In this project our object was to segment the weed in the paddy field.Image segmentation is the process of dividing an image into multiple segments or regions based on certain characteristics such as color, texture, or shape. The goal of image segmentation is to extract meaningful and relevant information from an image, making it easier to analyze and understand. Image segmentation is commonly used in computer vision and image processing applications, including object recognition, medical imaging, and autonomous driving. Semantic segmentation suite was used as our project environment.This repository serves as a Semantic Segmentation Suite. The goal is to easily be able to implement, train, and test new Semantic Segmentation models[1]. Throughout the literature review we found that Unet is going to be an ideal for our scenario for the main reason.Which is since images were annotated manually, there are around 100 images.Unet is performing better with small datasets in the previous cases.There fore we mainly targeted for uNet and two other modules have trained and evaluated as well.Those are ResNet and PSPNet.For all model implementation python tensorflow is used. ResNet, short for “Residual Network,” is a deep neural network architecture developed by researchers at Microsoft Research in 2015. It is a type of convolutional neural network (CNN) that is specifically designed for image classification tasks.ResNet addresses a common problem in deep neural networks known as the “vanishing gradient problem.” This problem occurs when gradients become very small as they are propagated through many layers, making it difficult to train very deep networks. ResNet solves this problem by introducing residual connections, which allow information to bypass some layers and flow directly to later layers in the network. PSPNet (Pyramid Scene Parsing Network) is a deep neural network architecture for semantic image segmentation. It was proposed by researchers at the University of California, Berkeley in 2017. The main idea behind PSPNet is to use a pyramid pooling module to capture contextual information at multiple scales. This module takes as input a feature map produced by a convolutional neural network and divides it into regions of different sizes. For each region, it computes the average pooling operation to produce a feature vector, which is then concatenated with the original feature map. This process is repeated for multiple scales, creating a pyramid of feature maps with different levels of spatial detail. However Unet performed better with the dataset. U-Net is a convolutional neural network architecture that is commonly used for image segmentation tasks. It was first introduced in 2015 by Olaf Ronneberger, Philipp Fischer, and Thomas Brox, and has since become a popular model for various medical image analysis tasks such as tumor detection, cell segmentation, and brain tissue segmentation. The U-Net architecture consists of an encoder network and a decoder network. The encoder network is composed of a series of convolutional and pooling layers that downsample the input image, extracting features and reducing the spatial dimensionality of the data. The decoder network then up samples the features and gradually recovers the original spatial resolution of the input image. The key innovation of U-Net is the skip connections between the encoder and decoder networks. These connections allow the decoder network to access the features extracted by the encoder network at various scales, enabling the model to perform accurate segmentation even for small and complex objects. Overall, U-Net has been shown to be effective for a variety of image segmentation tasks, particularly in the medical imaging domain where it has been used to achieve state-of-the-art performance on several benchmarks The input to the UNet model is an image of size H x W x C, where H is the height, W is the width, and C is the number of channels.In here RGB channels.The contracting path is a sequence of convolutional and max-pooling layers that are designed to extract high-level features from the input image. Each convolutional layer is followed by a ReLU activation function, which introduces non-linearity into the model. The number of filters in each convolutional layer is doubled at each downsampling step, which allows the model to learn increasingly complex representations of the input image.The expanding path is a sequence of convolutional and upsampling layers that are designed to reconstruct the segmentation map from the extracted features. Each convolutional layer is followed by a ReLU activation function, and the number of filters is halved at each upsampling step. The upsampling operation is typically performed using either bilinear interpolation or transposed convolution.The output of the UNet model is a segmentation map of size H x W x N, where N is the number of classes. The segmentation map is generated by applying a softmax activation function to the output of the last convolutional layer in the decoder. Each pixel in the segmentation map corresponds to a class label, and the value of the pixel represents the probability that the pixel belongs to that class. We have implemented the Unet model using python.Tensorflow is used.TensorFlow is an open-source library for numerical computation and machine learning developed by the Google Brain team. It allows users to create and deploy machine learning models for various tasks, such as image and speech recognition, natural language processing, and robotics. Google colab was used to train and test the models.Google Colab, short for Google Colaboratory, is a free online platform that allows users to run and execute Python code in a web browser. It is a product of Google Research and is intended to provide a platform for machine learning education and research. We have trained models for different epochs for 20, 50, 100 and 200.In each time the model was evaluated.and also model was evaluated and different learning rates.To improve results furthermore, adams optimizer is used.Adam (Adaptive Moment Estimation) optimizer is a popular gradient-based optimization algorithm used in machine learning and deep learning. It is an extension of the stochastic gradient descent (SGD) optimizer that is designed to adaptively adjust the learning rate based on the historical gradients.Using adams optimizer precision was improved furthermore. Data augmentation was used as well.Images randomly flipping horizontally, randomly rotating and changing brightness were the data augmentation techniques we have used.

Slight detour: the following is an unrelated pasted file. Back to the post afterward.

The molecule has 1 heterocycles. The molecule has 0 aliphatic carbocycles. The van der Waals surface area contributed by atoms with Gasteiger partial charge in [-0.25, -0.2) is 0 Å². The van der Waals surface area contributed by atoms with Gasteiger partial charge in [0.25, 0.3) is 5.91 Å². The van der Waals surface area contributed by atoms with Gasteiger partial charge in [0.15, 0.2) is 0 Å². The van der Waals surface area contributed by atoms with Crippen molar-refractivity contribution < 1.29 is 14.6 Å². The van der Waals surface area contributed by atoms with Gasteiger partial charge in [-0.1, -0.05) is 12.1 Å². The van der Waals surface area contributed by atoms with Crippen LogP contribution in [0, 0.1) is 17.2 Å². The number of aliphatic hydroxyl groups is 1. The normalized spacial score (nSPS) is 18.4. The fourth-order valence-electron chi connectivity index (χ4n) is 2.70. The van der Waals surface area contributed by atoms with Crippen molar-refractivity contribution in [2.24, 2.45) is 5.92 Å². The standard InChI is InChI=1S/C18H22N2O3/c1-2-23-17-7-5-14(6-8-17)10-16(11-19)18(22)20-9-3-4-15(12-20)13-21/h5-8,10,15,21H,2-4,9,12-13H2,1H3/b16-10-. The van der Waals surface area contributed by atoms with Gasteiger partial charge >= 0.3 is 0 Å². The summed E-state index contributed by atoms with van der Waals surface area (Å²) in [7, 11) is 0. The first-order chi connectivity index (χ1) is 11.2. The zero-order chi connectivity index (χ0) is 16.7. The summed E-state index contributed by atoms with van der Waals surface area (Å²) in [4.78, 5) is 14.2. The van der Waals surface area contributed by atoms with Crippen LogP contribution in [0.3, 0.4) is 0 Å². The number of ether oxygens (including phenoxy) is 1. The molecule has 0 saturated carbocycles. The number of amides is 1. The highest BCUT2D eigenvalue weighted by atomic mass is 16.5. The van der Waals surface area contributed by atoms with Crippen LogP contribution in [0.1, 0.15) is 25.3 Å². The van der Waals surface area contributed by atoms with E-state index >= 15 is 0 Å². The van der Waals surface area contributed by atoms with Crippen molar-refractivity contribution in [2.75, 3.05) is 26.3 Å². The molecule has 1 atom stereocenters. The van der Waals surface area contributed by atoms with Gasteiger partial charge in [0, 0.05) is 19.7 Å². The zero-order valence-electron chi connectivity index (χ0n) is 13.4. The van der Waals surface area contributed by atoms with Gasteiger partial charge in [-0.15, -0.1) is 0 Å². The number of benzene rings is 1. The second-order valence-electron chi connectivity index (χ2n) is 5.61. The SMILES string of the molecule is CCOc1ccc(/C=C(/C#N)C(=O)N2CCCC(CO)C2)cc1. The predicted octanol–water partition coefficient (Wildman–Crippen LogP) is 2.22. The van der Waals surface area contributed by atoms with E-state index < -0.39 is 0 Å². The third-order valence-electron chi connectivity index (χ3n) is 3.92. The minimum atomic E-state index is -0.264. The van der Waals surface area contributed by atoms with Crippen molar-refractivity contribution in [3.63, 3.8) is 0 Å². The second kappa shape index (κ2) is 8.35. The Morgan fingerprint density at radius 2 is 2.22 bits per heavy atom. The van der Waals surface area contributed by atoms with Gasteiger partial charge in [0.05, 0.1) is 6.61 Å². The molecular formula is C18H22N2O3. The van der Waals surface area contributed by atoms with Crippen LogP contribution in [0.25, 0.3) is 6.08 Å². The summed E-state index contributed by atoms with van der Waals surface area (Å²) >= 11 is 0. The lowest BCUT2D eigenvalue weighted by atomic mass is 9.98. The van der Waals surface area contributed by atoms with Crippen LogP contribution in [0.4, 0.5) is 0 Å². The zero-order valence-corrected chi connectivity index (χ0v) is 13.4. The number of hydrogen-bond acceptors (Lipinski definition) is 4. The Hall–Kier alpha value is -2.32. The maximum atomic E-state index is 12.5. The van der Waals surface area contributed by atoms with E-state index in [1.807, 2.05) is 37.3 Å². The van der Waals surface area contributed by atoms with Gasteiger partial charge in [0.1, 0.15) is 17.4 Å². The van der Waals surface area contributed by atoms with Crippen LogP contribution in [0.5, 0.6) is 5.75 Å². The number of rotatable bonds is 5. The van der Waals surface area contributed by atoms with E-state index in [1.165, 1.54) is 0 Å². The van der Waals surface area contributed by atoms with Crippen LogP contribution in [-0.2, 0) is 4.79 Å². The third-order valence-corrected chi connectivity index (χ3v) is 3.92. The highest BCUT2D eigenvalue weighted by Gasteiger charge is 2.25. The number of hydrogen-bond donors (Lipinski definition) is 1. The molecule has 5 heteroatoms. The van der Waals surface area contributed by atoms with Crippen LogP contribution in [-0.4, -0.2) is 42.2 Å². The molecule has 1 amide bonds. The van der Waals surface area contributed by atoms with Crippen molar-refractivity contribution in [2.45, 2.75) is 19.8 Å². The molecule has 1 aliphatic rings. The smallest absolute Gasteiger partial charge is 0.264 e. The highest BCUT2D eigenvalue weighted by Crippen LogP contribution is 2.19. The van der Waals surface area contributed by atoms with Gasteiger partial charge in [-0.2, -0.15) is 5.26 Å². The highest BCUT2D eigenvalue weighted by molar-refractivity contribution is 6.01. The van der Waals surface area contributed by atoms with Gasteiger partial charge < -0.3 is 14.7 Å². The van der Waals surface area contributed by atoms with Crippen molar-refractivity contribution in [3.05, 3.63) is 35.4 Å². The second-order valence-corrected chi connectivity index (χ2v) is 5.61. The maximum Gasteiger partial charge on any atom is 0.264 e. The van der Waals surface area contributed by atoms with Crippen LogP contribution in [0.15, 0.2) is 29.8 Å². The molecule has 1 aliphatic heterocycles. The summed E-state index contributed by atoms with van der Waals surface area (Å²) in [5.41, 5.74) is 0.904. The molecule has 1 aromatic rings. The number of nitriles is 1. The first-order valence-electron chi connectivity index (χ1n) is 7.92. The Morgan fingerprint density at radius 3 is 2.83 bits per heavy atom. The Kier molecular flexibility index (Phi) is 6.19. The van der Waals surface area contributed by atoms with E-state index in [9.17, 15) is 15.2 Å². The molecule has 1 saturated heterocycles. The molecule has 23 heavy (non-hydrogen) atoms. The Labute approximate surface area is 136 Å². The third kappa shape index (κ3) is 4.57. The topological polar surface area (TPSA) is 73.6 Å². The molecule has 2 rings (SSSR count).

Results and Analysis